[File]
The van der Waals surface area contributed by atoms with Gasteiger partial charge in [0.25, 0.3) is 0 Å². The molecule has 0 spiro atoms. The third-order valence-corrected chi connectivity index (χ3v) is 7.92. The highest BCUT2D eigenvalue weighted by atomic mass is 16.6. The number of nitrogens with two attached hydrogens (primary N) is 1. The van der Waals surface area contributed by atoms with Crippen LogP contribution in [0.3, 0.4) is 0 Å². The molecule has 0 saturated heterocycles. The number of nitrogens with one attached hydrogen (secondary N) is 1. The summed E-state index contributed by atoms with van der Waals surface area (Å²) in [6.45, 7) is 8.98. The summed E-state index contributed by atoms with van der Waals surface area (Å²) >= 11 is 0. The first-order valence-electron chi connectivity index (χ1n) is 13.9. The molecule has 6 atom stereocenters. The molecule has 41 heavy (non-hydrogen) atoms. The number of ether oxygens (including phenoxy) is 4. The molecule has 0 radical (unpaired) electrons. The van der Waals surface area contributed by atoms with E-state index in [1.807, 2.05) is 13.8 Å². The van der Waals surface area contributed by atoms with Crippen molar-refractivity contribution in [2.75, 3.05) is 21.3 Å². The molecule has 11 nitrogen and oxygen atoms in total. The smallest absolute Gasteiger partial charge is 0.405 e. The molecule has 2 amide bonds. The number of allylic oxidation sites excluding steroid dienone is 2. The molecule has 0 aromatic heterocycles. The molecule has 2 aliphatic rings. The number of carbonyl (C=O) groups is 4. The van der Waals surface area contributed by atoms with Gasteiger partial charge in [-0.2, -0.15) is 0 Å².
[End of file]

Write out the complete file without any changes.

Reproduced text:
The van der Waals surface area contributed by atoms with Gasteiger partial charge in [0.25, 0.3) is 0 Å². The molecule has 0 spiro atoms. The third-order valence-corrected chi connectivity index (χ3v) is 7.92. The highest BCUT2D eigenvalue weighted by atomic mass is 16.6. The number of nitrogens with two attached hydrogens (primary N) is 1. The van der Waals surface area contributed by atoms with Crippen LogP contribution in [0.3, 0.4) is 0 Å². The molecule has 0 saturated heterocycles. The number of nitrogens with one attached hydrogen (secondary N) is 1. The summed E-state index contributed by atoms with van der Waals surface area (Å²) in [6.45, 7) is 8.98. The summed E-state index contributed by atoms with van der Waals surface area (Å²) >= 11 is 0. The first-order valence-electron chi connectivity index (χ1n) is 13.9. The molecule has 6 atom stereocenters. The molecule has 41 heavy (non-hydrogen) atoms. The number of ether oxygens (including phenoxy) is 4. The molecule has 0 radical (unpaired) electrons. The van der Waals surface area contributed by atoms with E-state index in [1.807, 2.05) is 13.8 Å². The van der Waals surface area contributed by atoms with Crippen molar-refractivity contribution in [2.75, 3.05) is 21.3 Å². The molecule has 11 nitrogen and oxygen atoms in total. The smallest absolute Gasteiger partial charge is 0.405 e. The molecule has 2 amide bonds. The number of allylic oxidation sites excluding steroid dienone is 2. The molecule has 0 aromatic heterocycles. The molecule has 2 aliphatic rings. The number of carbonyl (C=O) groups is 4. The van der Waals surface area contributed by atoms with Gasteiger partial charge in [-0.2, -0.15) is 0 Å².